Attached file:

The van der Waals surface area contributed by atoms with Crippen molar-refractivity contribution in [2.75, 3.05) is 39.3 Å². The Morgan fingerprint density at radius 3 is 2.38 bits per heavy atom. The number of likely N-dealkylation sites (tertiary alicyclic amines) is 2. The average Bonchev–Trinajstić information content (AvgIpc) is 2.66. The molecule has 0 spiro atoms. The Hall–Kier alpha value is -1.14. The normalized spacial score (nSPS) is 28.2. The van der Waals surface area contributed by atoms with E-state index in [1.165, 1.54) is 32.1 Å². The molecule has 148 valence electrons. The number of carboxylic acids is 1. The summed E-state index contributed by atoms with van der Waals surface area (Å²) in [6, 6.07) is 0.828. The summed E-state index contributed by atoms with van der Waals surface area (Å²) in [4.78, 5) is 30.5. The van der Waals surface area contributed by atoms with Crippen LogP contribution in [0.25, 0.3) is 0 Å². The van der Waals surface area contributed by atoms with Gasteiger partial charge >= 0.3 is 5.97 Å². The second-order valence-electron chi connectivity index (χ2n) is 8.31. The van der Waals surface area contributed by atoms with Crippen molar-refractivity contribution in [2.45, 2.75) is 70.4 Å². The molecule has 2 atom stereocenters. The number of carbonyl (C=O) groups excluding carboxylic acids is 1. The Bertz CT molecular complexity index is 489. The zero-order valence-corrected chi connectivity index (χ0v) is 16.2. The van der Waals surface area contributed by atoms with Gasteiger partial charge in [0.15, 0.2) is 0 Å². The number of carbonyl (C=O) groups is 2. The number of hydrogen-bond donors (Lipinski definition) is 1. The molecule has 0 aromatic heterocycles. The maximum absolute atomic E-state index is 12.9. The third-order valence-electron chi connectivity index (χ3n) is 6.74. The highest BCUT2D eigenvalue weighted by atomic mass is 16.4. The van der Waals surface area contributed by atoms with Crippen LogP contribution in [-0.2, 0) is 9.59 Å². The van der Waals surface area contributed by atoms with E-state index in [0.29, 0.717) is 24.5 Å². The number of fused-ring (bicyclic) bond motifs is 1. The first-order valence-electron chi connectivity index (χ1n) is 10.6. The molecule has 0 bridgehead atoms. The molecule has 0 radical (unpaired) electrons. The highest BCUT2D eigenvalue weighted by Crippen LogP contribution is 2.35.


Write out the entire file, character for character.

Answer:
The van der Waals surface area contributed by atoms with Crippen molar-refractivity contribution in [2.75, 3.05) is 39.3 Å². The Morgan fingerprint density at radius 3 is 2.38 bits per heavy atom. The number of likely N-dealkylation sites (tertiary alicyclic amines) is 2. The average Bonchev–Trinajstić information content (AvgIpc) is 2.66. The molecule has 0 spiro atoms. The Hall–Kier alpha value is -1.14. The normalized spacial score (nSPS) is 28.2. The van der Waals surface area contributed by atoms with E-state index in [1.165, 1.54) is 32.1 Å². The molecule has 148 valence electrons. The number of carboxylic acids is 1. The summed E-state index contributed by atoms with van der Waals surface area (Å²) in [6, 6.07) is 0.828. The summed E-state index contributed by atoms with van der Waals surface area (Å²) in [4.78, 5) is 30.5. The van der Waals surface area contributed by atoms with Crippen LogP contribution in [0.25, 0.3) is 0 Å². The van der Waals surface area contributed by atoms with Gasteiger partial charge >= 0.3 is 5.97 Å². The second-order valence-electron chi connectivity index (χ2n) is 8.31. The van der Waals surface area contributed by atoms with Crippen molar-refractivity contribution in [2.45, 2.75) is 70.4 Å². The molecule has 2 atom stereocenters. The number of carbonyl (C=O) groups excluding carboxylic acids is 1. The Bertz CT molecular complexity index is 489. The zero-order valence-corrected chi connectivity index (χ0v) is 16.2. The van der Waals surface area contributed by atoms with Gasteiger partial charge in [0.15, 0.2) is 0 Å². The number of carbonyl (C=O) groups is 2. The number of hydrogen-bond donors (Lipinski definition) is 1. The molecule has 0 aromatic heterocycles. The maximum absolute atomic E-state index is 12.9. The third-order valence-electron chi connectivity index (χ3n) is 6.74. The highest BCUT2D eigenvalue weighted by atomic mass is 16.4. The van der Waals surface area contributed by atoms with Crippen LogP contribution in [-0.2, 0) is 9.59 Å². The van der Waals surface area contributed by atoms with E-state index in [0.29, 0.717) is 24.5 Å². The number of fused-ring (bicyclic) bond motifs is 1. The first-order valence-electron chi connectivity index (χ1n) is 10.6. The molecule has 0 bridgehead atoms. The molecule has 0 radical (unpaired) electrons. The highest BCUT2D eigenvalue weighted by Crippen LogP contribution is 2.35.